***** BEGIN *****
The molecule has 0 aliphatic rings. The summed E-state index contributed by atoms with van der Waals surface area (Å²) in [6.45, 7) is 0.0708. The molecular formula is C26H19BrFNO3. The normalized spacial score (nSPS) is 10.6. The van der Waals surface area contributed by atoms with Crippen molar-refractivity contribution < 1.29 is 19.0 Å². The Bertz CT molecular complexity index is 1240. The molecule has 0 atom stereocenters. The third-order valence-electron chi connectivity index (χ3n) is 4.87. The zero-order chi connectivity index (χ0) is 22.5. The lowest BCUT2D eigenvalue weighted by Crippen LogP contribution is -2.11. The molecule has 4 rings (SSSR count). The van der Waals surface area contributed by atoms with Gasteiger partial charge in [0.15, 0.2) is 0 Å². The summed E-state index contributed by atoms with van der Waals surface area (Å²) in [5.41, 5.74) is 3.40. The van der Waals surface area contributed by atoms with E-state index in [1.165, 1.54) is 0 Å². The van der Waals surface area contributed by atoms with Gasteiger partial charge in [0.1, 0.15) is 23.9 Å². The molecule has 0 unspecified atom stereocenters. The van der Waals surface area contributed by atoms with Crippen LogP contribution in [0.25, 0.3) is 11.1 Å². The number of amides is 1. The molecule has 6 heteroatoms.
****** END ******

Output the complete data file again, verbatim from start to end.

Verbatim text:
The molecule has 0 aliphatic rings. The summed E-state index contributed by atoms with van der Waals surface area (Å²) in [6.45, 7) is 0.0708. The molecular formula is C26H19BrFNO3. The normalized spacial score (nSPS) is 10.6. The van der Waals surface area contributed by atoms with Crippen molar-refractivity contribution < 1.29 is 19.0 Å². The Bertz CT molecular complexity index is 1240. The molecule has 0 atom stereocenters. The third-order valence-electron chi connectivity index (χ3n) is 4.87. The zero-order chi connectivity index (χ0) is 22.5. The lowest BCUT2D eigenvalue weighted by Crippen LogP contribution is -2.11. The molecule has 4 rings (SSSR count). The van der Waals surface area contributed by atoms with Gasteiger partial charge in [0.15, 0.2) is 0 Å². The summed E-state index contributed by atoms with van der Waals surface area (Å²) in [5.41, 5.74) is 3.40. The van der Waals surface area contributed by atoms with E-state index in [1.165, 1.54) is 0 Å². The van der Waals surface area contributed by atoms with Gasteiger partial charge in [0.1, 0.15) is 23.9 Å². The molecule has 0 unspecified atom stereocenters. The van der Waals surface area contributed by atoms with Crippen LogP contribution in [0.25, 0.3) is 11.1 Å². The number of amides is 1. The molecule has 6 heteroatoms.